As far as the issue of compensation and liability is concerned, Gujarat should immediately buy the Bt. cotton from farmers, which is in any case ready for harvesting, and pay them full market price as compensation. This amount should then be collected from Monsanto, Mahyco, and ``Navbharat seeds''. Monsanto, after all, ``owns'' the Bt. gene in Bt. cotton through a patent. In all laws of environmental pollution, the owner and producer of the polluting product are liable. The same holds for bio-pollution. Monsanto and Mahyco were responsible for destroying all planting material after trials. No seed should have been sold further.

The availability of enough seed to cover 10,000 acres in Gujarat is a result of violation of bio-safety laws first by Monsanto and Mahyco and later by Navbharat. How the Government handles the Gujarat case will determine the future of both bio-safety laws and intellectual property laws. Mahyco, and hence Monsanto, are outraged at Bt. cotton being grown in Gujarat not on grounds of bio-safety but because they would like to have exclusive rights to sell and produce Bt. Cotton as soon as possible. Their battle with Navbharat is a property rights battle.

Our challenge to Monsanto, Mahyco and Navbharat, and the regulatory agencies of the Government is on grounds of bio-safety and farmers' rights. We do not want to see our bio-diversity destroyed and our farmers ruined because of corporate bio-terrorism. We do not want corporations to destroy farmers' freedoms and choices through bio-pollution and Intellectual Property Rights (IPR) monopolies. The engineering of the genes of Bt. toxins into plants implies that a high dose toxin is expressed in plant cells all the time. This promotes development of resistance in insect populations and the creation of ``super'' pests.

Monsanto's genetically engineered ``Bollgard'' cotton or Bt. cotton has genes from a bacteria engineered into it so that the plant produces its own pesticide, which is contrary to Monsanto's claim. Bt. cotton is not "pest-resistant" but a pesticide producing plant. The severe ecological risks of crops genetically engineered to produce toxin include the threat posed to beneficial species that are necessary for pollination and for pest control through prey-predator balance. Nothing is yet known of the impact on us when toxin producing Bt. crops such as potato and corn are eaten or on animal health when oilcake from Bt. cotton or fodder from Bt. corn is consumed as cattle feed. Further, while pesticide producing plants are being offered as an alternative to spraying pesticides, they will in fact create the need for more pesticides since pests are rapidly evolving resistance to genetically engineered Bt. crops.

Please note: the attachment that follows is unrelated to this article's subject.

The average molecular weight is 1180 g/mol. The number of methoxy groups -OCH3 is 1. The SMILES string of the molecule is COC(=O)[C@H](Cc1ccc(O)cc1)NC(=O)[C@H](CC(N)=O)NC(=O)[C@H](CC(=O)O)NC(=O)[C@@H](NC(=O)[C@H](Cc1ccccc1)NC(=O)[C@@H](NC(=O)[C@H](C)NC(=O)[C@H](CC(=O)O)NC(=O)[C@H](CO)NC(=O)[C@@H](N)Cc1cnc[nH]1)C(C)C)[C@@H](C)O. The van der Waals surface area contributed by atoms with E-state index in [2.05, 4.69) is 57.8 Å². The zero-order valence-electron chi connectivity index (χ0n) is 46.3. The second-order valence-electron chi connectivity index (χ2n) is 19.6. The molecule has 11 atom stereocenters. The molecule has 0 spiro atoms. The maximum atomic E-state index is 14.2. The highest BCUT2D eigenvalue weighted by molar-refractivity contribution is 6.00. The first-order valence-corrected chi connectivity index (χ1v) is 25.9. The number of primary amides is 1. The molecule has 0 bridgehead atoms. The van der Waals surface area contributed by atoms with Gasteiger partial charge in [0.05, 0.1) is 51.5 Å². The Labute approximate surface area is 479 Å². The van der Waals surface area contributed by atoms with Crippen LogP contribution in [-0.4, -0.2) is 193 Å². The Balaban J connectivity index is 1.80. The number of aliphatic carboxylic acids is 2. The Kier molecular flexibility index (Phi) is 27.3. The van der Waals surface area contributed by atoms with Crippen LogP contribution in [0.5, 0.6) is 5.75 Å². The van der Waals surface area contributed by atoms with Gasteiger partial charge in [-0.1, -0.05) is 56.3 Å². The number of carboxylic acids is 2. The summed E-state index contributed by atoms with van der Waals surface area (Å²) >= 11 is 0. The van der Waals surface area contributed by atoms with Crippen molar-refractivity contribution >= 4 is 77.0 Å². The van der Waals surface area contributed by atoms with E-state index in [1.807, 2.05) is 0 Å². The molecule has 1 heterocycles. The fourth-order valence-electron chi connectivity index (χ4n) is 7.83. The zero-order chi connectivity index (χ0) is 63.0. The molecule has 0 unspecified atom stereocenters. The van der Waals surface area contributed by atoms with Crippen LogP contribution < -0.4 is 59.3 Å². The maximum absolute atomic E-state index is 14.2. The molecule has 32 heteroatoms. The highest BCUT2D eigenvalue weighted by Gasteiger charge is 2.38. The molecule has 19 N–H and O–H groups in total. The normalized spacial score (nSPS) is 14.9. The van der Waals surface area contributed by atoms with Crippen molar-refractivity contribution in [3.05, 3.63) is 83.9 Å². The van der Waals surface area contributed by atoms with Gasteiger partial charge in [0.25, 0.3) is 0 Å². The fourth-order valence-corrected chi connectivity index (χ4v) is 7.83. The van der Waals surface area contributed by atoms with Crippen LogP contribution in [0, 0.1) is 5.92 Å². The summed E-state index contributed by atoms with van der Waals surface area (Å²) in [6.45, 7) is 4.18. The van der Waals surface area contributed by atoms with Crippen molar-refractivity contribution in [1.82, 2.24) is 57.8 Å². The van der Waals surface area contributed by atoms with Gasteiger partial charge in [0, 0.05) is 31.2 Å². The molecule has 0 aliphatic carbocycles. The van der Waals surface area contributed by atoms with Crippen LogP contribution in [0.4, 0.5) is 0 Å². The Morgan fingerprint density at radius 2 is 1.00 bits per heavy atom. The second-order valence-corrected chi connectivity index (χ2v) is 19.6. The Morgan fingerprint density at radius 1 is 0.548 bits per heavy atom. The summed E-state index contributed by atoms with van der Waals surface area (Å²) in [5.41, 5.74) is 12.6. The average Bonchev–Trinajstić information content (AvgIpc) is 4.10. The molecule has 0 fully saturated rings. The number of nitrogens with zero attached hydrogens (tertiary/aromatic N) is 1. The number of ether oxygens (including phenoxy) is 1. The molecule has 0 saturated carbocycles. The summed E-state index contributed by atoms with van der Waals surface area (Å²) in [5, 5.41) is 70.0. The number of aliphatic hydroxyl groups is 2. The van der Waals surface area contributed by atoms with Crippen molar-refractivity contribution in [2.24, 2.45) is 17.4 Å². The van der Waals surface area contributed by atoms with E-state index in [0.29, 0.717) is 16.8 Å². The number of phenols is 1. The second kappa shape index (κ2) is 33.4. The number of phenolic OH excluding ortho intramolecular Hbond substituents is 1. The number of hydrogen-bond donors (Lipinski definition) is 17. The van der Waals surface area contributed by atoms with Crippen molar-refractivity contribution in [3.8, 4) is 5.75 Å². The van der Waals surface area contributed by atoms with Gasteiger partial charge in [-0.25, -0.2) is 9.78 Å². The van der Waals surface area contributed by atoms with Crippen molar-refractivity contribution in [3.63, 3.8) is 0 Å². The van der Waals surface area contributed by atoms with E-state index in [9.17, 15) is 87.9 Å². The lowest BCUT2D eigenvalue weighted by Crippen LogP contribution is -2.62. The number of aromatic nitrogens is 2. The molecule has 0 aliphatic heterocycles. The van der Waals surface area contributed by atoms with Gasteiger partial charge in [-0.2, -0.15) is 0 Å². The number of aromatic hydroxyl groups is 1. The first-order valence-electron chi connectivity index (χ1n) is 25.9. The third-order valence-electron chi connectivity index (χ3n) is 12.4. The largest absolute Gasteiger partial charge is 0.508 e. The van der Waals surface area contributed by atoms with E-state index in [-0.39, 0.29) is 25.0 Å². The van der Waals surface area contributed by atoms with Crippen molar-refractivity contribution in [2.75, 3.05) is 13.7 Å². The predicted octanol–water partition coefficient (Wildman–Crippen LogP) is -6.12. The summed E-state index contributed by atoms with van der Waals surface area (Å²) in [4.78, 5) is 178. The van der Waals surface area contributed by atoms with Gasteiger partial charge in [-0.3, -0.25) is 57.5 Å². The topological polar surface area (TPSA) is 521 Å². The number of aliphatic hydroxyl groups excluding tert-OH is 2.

Research at the Scottish Crop Research showed that ladybirds that fed on aphids which in turn were fed on transgenic potatoes, laid fewer eggs and lived half as long as ladybirds on a normal diet (Brich et al, 1996/97). The latest research that has sent shock waves throughout the scientific and environmental community is the finding by Cornell scientists that the Monarch butterfly (Danaus plexippus) was killed by ingesting milkweed leaves dusted with pollen from Bt. cotton (Losey et al., 1999).

This impact on non-target species falsifies the claims that the toxin in Bt. cotton only affects the cotton bollworm. If such Bt. cotton is allowed to spread across the country, its impact on diverse species will be similar to the devastating impact of pesticide use. In addition, the risks of a transgene moving into other plants will have the added risks of genetic pollution and the destruction of our bio-diversity.

Gujarat has 130 varieties of indigenous cotton. Genetic pollution would wipe out this rich genetic wealth. In any case, spreading the risk of genetically engineered crops is not necessary because organic cultivation produces more cotton of better quality at a lower cost.

It, therefore, brings a double benefit to farmers — lowering costs on expensive seeds and chemicals, and increasing income by producing a quality product. GM cotton is not a superior option for the farmer; it is only a preferred option for the bio-tech and seed industry that can lock the farmer into a new bio-serfdom based on patents and IPR, and the forced purchase of expensive and unreliable seeds at every planting season.

The Government needs to immediately set up a high level study to evaluate the risks and the benefits of organic farming vis-a-vis genetic engineering. Meanwhile, a five-year moratorium needs to be imposed on all commercial sales of GM seeds. The research and regulatory capacity for bio-safety need to be built in these five years at all levels — local, regional and natural laws for strict liability to reflect the ownership of GMOs as embodied in IPR regimes need to be evolved and implemented. Let the fields of Gujarat become an opportunity for creating national policies and laws that protect bio-diversity and farmers'rights. Let us ensure that corporate bio-terrorism does not become the culture of Indian agriculture.

Send this article to Friends by E-Mail

Magazine

Features: Magazine | Metro Plus | Open Page | Education | Book Review | Business | SciTech | Entertainment | Folio |



The Hindu Group: Home | About Us | Copyright | Archives | Contacts | Subscription
Group Sites: The Hindu | Business Line | The Sportstar | Frontline | Home |

Comments to : thehindu@vsnl.com   Copyright 2001, The Hindu
Republication or redissemination of the contents of this screen are expressly prohibited without the written consent of The Hindu